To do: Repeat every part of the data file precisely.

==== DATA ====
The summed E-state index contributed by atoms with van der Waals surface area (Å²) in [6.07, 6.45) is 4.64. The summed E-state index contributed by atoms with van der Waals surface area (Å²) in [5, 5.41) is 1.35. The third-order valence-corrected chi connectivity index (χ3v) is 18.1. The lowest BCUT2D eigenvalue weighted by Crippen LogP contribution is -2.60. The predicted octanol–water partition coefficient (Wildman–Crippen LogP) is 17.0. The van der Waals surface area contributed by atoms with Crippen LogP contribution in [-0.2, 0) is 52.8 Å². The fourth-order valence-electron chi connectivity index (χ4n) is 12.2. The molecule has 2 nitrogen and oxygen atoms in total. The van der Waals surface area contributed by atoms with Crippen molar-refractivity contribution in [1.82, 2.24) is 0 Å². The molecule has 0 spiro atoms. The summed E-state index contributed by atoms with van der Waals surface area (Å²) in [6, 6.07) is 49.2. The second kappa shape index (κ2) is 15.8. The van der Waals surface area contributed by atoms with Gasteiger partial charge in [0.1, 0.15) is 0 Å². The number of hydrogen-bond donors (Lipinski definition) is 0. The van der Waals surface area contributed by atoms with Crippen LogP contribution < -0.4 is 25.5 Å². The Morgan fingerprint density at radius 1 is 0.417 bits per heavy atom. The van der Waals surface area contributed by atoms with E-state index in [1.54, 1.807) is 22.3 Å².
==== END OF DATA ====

The summed E-state index contributed by atoms with van der Waals surface area (Å²) in [6.07, 6.45) is 4.64. The summed E-state index contributed by atoms with van der Waals surface area (Å²) in [5, 5.41) is 1.35. The third-order valence-corrected chi connectivity index (χ3v) is 18.1. The lowest BCUT2D eigenvalue weighted by Crippen LogP contribution is -2.60. The predicted octanol–water partition coefficient (Wildman–Crippen LogP) is 17.0. The van der Waals surface area contributed by atoms with Crippen LogP contribution in [-0.2, 0) is 52.8 Å². The fourth-order valence-electron chi connectivity index (χ4n) is 12.2. The molecule has 2 nitrogen and oxygen atoms in total. The van der Waals surface area contributed by atoms with Crippen molar-refractivity contribution in [1.82, 2.24) is 0 Å². The molecule has 0 spiro atoms. The summed E-state index contributed by atoms with van der Waals surface area (Å²) in [6, 6.07) is 49.2. The second kappa shape index (κ2) is 15.8. The van der Waals surface area contributed by atoms with Gasteiger partial charge in [0.1, 0.15) is 0 Å². The number of hydrogen-bond donors (Lipinski definition) is 0. The van der Waals surface area contributed by atoms with Crippen LogP contribution < -0.4 is 25.5 Å². The Morgan fingerprint density at radius 1 is 0.417 bits per heavy atom. The van der Waals surface area contributed by atoms with E-state index in [1.54, 1.807) is 22.3 Å².